Trust is an integral part of our ability to provide consistent high standards of care and as such it must not be broken.
A person‚’ trust is not a right but a special privilege, which means you must exercise care and thought in your handling of confidences. You must never divulge a confidence placed in you by a service user, colleague, relative etc.
Only where the nature of the confidence may have a detrimental impact upon the standard of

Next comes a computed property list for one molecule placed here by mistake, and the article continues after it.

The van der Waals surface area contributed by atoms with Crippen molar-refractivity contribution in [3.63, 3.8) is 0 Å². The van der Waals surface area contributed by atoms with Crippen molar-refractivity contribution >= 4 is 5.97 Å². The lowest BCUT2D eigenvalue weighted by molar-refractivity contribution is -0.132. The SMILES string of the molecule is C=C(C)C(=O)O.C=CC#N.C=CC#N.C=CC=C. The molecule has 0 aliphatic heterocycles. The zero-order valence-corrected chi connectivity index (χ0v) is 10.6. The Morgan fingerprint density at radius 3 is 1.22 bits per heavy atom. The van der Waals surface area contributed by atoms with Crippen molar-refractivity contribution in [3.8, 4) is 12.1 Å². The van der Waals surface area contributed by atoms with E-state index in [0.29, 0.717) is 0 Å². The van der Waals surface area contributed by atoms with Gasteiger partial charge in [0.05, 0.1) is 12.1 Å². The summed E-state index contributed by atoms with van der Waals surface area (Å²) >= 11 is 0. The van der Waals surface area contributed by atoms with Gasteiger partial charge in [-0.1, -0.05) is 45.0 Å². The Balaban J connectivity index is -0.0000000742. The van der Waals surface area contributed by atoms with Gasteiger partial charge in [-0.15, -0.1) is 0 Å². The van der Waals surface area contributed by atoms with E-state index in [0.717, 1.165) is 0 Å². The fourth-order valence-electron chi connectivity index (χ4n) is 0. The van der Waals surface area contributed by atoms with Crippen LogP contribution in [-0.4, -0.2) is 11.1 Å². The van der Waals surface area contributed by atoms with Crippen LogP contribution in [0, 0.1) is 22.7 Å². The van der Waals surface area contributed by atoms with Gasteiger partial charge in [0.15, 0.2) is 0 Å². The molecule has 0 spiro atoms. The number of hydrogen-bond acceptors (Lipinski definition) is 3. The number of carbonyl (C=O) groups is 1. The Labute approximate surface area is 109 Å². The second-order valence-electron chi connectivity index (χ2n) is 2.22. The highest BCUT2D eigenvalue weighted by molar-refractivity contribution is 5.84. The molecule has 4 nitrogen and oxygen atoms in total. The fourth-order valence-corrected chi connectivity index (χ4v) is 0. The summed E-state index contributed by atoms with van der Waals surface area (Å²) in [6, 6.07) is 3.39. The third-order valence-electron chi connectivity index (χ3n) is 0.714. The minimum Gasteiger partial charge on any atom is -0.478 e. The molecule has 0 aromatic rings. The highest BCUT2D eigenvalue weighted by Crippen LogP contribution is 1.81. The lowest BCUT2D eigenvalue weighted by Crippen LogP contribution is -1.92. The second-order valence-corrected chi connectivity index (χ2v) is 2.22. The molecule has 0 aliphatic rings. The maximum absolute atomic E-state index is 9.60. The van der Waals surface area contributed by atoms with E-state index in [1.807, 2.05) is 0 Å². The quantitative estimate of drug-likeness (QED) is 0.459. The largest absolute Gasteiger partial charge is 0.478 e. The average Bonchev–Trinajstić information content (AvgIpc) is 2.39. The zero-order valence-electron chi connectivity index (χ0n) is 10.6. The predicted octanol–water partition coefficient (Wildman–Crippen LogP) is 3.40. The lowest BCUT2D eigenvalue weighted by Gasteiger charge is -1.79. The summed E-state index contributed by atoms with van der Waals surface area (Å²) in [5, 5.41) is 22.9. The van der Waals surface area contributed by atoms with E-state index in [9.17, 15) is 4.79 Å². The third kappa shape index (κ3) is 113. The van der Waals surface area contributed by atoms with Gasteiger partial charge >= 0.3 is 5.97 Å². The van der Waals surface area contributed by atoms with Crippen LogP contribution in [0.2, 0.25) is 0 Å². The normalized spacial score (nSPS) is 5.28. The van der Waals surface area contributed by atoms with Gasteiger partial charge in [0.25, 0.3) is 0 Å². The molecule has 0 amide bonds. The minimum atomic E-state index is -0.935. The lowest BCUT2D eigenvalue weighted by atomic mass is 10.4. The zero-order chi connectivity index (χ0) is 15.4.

care should you consider passing it on and then only to the Registered Manager, never anyone
The Registered Manager will determine the best way to handle the matter.
These high standards of confidentiality apply just as much to information recorded in care plans and client records.
Breach of confidence may constitute gross misconduct and as such may lead to dismissal of staff involved
This does not affect your right regarding whistle blowing, for which we have a separate
policy, which protects your right to expose unsound practice without detriment to yourself.